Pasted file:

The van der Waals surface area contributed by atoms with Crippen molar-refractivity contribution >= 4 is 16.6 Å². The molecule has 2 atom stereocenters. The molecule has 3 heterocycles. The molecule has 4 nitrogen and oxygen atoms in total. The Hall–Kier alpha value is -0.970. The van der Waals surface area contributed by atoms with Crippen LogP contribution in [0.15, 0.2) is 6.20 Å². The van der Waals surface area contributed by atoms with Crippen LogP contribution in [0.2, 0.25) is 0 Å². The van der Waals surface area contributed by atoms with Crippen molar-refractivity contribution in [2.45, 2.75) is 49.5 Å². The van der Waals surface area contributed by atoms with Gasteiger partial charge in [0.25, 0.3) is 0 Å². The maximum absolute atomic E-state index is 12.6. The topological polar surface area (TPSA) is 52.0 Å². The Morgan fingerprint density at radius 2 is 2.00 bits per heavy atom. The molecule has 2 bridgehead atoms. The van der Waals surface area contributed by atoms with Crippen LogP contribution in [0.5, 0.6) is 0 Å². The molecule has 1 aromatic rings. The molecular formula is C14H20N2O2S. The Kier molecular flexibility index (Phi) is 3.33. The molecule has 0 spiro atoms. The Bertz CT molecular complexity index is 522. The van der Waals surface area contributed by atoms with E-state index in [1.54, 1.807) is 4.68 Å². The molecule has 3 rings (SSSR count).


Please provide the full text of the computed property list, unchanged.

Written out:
The van der Waals surface area contributed by atoms with Crippen molar-refractivity contribution >= 4 is 16.6 Å². The molecule has 2 atom stereocenters. The molecule has 3 heterocycles. The molecule has 4 nitrogen and oxygen atoms in total. The Hall–Kier alpha value is -0.970. The van der Waals surface area contributed by atoms with Crippen LogP contribution in [0.15, 0.2) is 6.20 Å². The van der Waals surface area contributed by atoms with Crippen LogP contribution in [0.2, 0.25) is 0 Å². The van der Waals surface area contributed by atoms with Crippen molar-refractivity contribution in [2.45, 2.75) is 49.5 Å². The van der Waals surface area contributed by atoms with Gasteiger partial charge in [0.25, 0.3) is 0 Å². The maximum absolute atomic E-state index is 12.6. The topological polar surface area (TPSA) is 52.0 Å². The Morgan fingerprint density at radius 2 is 2.00 bits per heavy atom. The molecule has 2 bridgehead atoms. The van der Waals surface area contributed by atoms with Crippen LogP contribution in [0.5, 0.6) is 0 Å². The molecule has 1 aromatic rings. The molecular formula is C14H20N2O2S. The Kier molecular flexibility index (Phi) is 3.33. The molecule has 0 spiro atoms. The Bertz CT molecular complexity index is 522. The van der Waals surface area contributed by atoms with E-state index in [1.54, 1.807) is 4.68 Å². The molecule has 3 rings (SSSR count).